This year for April Fool’s Google announced their “Custom Time” feature for Gmail that lets users to send their emails … before they sent them.
In other words, Gmailers can roll back the timestamp so it looks like their email was sent on time. They are, however, only limited to 10 of these a year, lest “people to lose faith in the accuracy of time, thus rendering the feature useless.”
Of course, this announcement was just an April Fool’s joke — or was it?
I’m writing this post for the benefit of anyone trying to reach me. I’m not sure where the breakdown has been occurring, but lately I’ve not been getting some of the email sent to me. Or if I do get it, it’s three days after it was sent. Even the US Postal Service can beat that kind of speed.
The problem seems most acute for people writing to me at my alumni.berkeley.edu address, which happens to be the address I’ve given out most regularly in recent years… While I think perpetual forwarding aliases are a great thing — you don’t have to worry about losing touch with people if you switch jobs or ISPs — and I like impressing people with my Cal alumni status, the vendor the alumni association partnered with has already given me concerns. I once discovered, to my horror, that they’d slapped on an anti-spam filter, filtering out any email it believed to be spam before forwarding it on to me. Yes, spam is a scourge, but this was a terrible “solution.”
For one thing it is quite wrong, possibly even legally, for an Internet communications provider to intercept people’s Internet communications without their consent. In this case they were doing so not only without people’s explicit consent — they were doing it without telling them they were doing it at all. Secondly, this practice becomes extremely problematic when this surreptitious filtering silently deletes the email you DO want to get.
To analogize with regular mail, maybe lots of people really would like it if the USPS didn’t bother to deliver their junk mail. But if you were actually waiting for a catalog, and the USPS refused to deliver it without telling you, you’d get upset. And you REALLY wouldn’t like it if not only did they stop delivering your catalogs, but also your letters from grandma. Because that’s what was going on here, when the vendor’s so-called spam filter was filtering out any and all emails sent from Asia. Which was extremely inconvenient to discover, seeing how I was then in the midst of planning a trip there…
After some angry correspondence I got the vendor to turn off the “feature” for my account, but I have to question the worth of a vendor who would think it wise policy to disconnect the alumni of a Pacific Rim university (in fact from the university campus you can actually SEE the Pacific) from the entire continent located just on the other side of it…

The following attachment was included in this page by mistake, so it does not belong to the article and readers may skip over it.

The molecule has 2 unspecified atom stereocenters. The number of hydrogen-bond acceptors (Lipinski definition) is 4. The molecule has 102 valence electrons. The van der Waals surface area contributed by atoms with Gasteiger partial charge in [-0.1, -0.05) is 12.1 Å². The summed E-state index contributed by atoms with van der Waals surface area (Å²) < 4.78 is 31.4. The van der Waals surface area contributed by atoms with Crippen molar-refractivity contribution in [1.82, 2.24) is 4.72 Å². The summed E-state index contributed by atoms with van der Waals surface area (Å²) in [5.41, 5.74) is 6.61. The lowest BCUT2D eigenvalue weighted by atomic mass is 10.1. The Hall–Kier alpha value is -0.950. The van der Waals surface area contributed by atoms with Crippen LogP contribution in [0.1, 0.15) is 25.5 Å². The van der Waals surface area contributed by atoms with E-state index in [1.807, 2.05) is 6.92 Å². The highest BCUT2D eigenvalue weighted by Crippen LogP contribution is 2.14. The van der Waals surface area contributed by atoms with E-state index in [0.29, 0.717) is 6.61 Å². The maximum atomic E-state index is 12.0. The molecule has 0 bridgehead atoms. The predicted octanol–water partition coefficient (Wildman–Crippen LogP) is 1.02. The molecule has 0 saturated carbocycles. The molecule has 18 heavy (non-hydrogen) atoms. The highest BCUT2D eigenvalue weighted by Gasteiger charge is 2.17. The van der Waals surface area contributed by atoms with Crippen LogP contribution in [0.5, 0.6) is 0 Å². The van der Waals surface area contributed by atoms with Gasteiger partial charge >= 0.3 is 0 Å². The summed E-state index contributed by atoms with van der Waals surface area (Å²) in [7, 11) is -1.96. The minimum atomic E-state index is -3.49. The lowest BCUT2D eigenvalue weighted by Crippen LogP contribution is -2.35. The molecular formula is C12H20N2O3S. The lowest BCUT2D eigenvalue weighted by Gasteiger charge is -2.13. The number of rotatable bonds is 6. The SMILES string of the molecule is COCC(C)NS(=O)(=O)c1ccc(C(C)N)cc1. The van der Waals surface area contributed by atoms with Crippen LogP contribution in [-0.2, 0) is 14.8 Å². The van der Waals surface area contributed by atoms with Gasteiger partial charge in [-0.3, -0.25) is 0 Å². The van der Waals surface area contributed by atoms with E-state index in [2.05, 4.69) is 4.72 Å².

So when problems started arising in recent weeks, I was inclined to believe it was once again the vendor’s fault. Which may well have been the case. But it also could have been Google’s, which uses its own spam filter on its incoming emails. I do like this type of spam solution better than others, because at least by happening more locally I can have a chance to review the filtered-out emails before they get deleted. Which turns out to be a good thing sometimes.
I got this email from my friend yesterday, announcing she was switching email addresses because her old one was getting too much spam:
While I could [get another account pretty easily on my current server], I have instead chosen to take advantage of the built-in spam filtering that many online hosts provide.
But I almost didn’t get it, since Gmail had decided to label it as spam…
Anyway, the moral of this story is that anyone who needs to get in touch with me should probably, at least for the interim, use cathyg at this domain, as it’s relies on an email service I seem to have a bit more control over. The old csua.berkeley.edu address also works too, although its servers have had a few catastrophic hosings in recent years that have made it somewhat unreliable. Amazingly, my first ever email address, which I sought out as soon as I came to campus way back in 1992, still works too, although I haven’t given it out in years.
All these addresses currently point to Gmail, which I use as my mail client for the moment. I like that it means I can see my email on my Treo. I also like that it means I can handily “star” items that will need further action. I much less like that it means that I don’t always get my email, and so for that reason my time with Google mail may be limited.
And perhaps it may be better if you just call me.